They’ve also resolved an issue with BBC iPlayer, so users will be able to access that streaming platform when connected to a special server in the United Kingdom.
Torrenting is allowed with VPNArea as their day-to-day servers are located in Switzerland, where privacy laws are strong. And with VPNArea’s strict no-logging policy, users don’t have to worry about their identities being exposed, even if they’re concerned about downloading copyrighted content.
VPNArea does specify, however, that users should connect to their dedicated P2P servers for better performance. Those can be found in a separate section in the client or identified with server names that end in “P2P.” However, to be honest, most of the servers are P2P-ready.
Users in China will be thrilled to hear that VPNArea announced in August 2018 that the VPN can now be used in China. According to their announcement, using “stealth mode” by connecting to the Stunnel servers will work in other restricted countries as well.
In August 2018, VPNArea announced that the VPN can now be used in China.
Users can find a step-by-step tutorial on the VPNArea website for how to configure the VPN to be used from these restricted locations.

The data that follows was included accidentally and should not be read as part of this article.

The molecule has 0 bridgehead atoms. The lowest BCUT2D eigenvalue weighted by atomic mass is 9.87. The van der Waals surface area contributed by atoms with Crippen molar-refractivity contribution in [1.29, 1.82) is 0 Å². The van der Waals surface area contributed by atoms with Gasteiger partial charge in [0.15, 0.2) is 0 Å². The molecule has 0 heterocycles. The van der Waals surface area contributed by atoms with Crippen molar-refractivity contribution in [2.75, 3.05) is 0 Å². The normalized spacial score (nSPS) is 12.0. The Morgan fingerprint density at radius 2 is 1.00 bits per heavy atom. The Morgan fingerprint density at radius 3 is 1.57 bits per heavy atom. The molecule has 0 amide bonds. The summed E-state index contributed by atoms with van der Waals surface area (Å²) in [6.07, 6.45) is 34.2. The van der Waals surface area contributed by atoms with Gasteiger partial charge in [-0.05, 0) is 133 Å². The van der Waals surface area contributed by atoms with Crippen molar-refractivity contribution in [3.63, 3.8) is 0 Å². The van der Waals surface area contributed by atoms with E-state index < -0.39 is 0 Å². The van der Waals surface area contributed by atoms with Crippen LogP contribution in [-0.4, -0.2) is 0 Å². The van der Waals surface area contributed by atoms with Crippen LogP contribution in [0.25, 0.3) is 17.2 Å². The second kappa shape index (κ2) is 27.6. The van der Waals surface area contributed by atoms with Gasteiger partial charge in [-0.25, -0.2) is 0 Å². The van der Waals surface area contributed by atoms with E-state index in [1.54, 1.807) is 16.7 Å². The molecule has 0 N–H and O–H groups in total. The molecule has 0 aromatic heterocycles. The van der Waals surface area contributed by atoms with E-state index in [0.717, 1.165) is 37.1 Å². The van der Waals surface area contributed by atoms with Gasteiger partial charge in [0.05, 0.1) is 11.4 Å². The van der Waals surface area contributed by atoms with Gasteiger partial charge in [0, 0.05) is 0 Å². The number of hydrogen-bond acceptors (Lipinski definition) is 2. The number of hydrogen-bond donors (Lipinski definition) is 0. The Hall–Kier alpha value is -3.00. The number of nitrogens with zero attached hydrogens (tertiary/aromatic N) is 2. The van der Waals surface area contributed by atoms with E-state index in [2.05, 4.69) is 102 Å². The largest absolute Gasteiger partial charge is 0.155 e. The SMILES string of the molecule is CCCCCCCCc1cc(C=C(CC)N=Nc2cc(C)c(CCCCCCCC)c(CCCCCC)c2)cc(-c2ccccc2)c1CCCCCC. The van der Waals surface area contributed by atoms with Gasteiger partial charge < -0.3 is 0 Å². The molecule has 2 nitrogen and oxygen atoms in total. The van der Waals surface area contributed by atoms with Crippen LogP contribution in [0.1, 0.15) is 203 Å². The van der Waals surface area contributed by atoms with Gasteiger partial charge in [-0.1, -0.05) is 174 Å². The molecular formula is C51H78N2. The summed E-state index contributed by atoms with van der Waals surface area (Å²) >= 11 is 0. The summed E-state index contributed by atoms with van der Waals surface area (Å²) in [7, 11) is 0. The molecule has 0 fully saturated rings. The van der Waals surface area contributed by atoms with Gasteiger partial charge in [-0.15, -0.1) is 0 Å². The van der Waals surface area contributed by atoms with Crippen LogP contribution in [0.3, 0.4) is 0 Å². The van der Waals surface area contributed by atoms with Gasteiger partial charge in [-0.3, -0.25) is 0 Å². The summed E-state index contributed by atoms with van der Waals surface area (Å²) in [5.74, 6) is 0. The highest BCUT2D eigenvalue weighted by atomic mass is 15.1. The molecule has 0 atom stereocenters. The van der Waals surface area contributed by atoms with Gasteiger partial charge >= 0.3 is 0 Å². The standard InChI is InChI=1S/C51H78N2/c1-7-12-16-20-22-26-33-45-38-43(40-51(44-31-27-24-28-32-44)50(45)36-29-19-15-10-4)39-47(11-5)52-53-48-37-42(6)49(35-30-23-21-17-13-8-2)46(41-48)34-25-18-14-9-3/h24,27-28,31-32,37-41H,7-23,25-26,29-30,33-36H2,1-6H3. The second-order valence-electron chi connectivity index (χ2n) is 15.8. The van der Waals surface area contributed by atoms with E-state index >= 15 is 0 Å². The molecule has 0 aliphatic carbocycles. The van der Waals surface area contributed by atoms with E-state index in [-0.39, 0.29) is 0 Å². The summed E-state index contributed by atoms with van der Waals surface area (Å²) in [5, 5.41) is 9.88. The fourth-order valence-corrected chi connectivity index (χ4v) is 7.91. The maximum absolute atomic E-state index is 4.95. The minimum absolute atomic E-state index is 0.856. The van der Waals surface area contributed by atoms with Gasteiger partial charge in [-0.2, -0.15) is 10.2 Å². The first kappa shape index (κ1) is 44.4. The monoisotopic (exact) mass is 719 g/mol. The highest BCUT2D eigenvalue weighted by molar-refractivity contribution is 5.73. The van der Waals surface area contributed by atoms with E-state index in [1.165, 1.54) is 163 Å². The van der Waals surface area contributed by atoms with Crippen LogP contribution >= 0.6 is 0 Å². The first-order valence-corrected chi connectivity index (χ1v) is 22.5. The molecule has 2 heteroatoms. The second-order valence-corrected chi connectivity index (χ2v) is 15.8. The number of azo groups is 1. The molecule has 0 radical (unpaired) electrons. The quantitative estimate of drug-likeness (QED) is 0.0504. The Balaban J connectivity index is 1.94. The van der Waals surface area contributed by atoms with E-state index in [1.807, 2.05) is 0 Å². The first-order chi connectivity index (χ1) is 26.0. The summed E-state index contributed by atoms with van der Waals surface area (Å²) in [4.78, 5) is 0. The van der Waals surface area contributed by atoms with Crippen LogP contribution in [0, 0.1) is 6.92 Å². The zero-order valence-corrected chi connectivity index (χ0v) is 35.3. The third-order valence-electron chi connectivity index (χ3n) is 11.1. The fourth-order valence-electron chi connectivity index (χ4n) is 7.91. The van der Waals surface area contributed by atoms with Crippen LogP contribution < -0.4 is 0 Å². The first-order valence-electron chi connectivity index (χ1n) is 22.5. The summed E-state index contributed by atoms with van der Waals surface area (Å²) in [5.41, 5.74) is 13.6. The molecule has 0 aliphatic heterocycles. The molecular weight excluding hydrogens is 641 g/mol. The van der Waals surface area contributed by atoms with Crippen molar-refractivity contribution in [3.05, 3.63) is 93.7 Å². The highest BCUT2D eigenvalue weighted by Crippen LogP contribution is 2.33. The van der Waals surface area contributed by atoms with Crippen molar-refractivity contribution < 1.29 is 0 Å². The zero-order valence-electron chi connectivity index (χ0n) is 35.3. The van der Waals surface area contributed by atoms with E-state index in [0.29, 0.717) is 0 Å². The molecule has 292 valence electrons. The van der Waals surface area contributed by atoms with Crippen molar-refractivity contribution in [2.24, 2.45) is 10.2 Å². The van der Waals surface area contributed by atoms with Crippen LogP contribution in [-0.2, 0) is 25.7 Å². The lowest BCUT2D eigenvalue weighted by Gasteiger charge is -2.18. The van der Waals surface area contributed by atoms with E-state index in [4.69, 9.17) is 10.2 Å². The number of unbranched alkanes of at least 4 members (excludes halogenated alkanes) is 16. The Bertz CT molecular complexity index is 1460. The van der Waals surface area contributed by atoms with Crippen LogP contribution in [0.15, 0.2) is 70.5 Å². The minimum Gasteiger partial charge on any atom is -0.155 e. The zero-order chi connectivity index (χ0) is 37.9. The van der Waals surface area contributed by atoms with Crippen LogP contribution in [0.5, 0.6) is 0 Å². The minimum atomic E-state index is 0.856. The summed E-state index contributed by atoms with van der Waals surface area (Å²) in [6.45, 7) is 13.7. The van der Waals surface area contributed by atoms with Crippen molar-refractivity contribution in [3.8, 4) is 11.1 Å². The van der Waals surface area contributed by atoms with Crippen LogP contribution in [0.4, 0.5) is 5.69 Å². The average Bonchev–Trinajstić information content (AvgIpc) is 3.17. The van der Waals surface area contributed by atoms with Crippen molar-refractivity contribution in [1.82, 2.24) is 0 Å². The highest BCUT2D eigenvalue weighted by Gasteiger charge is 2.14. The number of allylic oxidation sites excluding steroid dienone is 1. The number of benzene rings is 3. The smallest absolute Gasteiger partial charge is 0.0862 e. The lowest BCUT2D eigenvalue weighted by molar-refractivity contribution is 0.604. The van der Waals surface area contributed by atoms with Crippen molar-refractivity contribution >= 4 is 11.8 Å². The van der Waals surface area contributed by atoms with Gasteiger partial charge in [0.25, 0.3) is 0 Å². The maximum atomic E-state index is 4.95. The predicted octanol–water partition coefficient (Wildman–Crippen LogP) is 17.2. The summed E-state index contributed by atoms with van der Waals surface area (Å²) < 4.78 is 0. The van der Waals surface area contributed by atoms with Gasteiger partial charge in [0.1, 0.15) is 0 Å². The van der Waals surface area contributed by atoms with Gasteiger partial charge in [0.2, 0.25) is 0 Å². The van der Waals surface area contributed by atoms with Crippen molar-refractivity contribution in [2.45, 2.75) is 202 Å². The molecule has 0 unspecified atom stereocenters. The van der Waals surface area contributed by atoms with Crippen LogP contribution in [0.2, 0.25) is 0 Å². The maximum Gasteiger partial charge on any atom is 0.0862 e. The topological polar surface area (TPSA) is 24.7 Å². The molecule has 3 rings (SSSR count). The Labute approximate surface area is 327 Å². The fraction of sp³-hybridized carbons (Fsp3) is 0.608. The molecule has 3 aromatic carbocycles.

There are three membership options, and they all come with the same features. This includes the ability to connect 6 devices simultaneously, unlimited bandwidth, unlimited server switching, access to P2P servers, and more.
The monthly plan is protected by a 14-day money-back guarantee while the longer ones get a full month.
With the annual and triennial plans, you have the option to purchase a dedicated IP and private VPN. This ranges from $20 to $44 depending on the location of the IP address.
VPNArea’s payment options include credit cards, PayPal, Bitcoin, Ethereum, WebMoney, AliPay, and Yandex, among others. This means that you can buy anonymously using cryptocurrencies.